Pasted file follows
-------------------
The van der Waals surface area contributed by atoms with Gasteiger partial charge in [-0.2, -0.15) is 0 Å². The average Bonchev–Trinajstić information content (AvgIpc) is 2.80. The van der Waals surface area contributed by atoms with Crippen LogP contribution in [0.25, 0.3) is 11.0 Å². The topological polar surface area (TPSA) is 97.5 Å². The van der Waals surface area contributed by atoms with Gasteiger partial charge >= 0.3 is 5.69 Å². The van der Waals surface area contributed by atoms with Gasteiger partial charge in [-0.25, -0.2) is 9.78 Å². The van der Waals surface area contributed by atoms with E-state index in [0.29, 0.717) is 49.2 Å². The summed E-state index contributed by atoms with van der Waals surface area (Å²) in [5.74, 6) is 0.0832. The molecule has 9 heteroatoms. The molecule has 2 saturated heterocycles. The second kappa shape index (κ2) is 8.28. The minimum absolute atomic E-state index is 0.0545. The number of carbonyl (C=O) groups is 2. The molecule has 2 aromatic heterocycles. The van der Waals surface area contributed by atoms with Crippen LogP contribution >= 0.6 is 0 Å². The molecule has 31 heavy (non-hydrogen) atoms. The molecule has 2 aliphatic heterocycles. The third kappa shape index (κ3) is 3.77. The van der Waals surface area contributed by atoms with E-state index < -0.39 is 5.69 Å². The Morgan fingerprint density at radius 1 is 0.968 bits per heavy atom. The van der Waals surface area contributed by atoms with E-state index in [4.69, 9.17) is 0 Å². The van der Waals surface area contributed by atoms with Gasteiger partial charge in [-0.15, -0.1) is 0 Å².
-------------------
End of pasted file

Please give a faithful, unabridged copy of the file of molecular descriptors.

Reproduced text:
The van der Waals surface area contributed by atoms with Gasteiger partial charge in [-0.2, -0.15) is 0 Å². The average Bonchev–Trinajstić information content (AvgIpc) is 2.80. The van der Waals surface area contributed by atoms with Crippen LogP contribution in [0.25, 0.3) is 11.0 Å². The topological polar surface area (TPSA) is 97.5 Å². The van der Waals surface area contributed by atoms with Gasteiger partial charge >= 0.3 is 5.69 Å². The van der Waals surface area contributed by atoms with Gasteiger partial charge in [-0.25, -0.2) is 9.78 Å². The van der Waals surface area contributed by atoms with E-state index in [0.29, 0.717) is 49.2 Å². The summed E-state index contributed by atoms with van der Waals surface area (Å²) in [5.74, 6) is 0.0832. The molecule has 9 heteroatoms. The molecule has 2 saturated heterocycles. The second kappa shape index (κ2) is 8.28. The minimum absolute atomic E-state index is 0.0545. The number of carbonyl (C=O) groups is 2. The molecule has 2 aromatic heterocycles. The van der Waals surface area contributed by atoms with Crippen LogP contribution >= 0.6 is 0 Å². The molecule has 31 heavy (non-hydrogen) atoms. The molecule has 2 aliphatic heterocycles. The third kappa shape index (κ3) is 3.77. The van der Waals surface area contributed by atoms with E-state index < -0.39 is 5.69 Å². The Morgan fingerprint density at radius 1 is 0.968 bits per heavy atom. The van der Waals surface area contributed by atoms with E-state index in [4.69, 9.17) is 0 Å². The van der Waals surface area contributed by atoms with Gasteiger partial charge in [-0.15, -0.1) is 0 Å².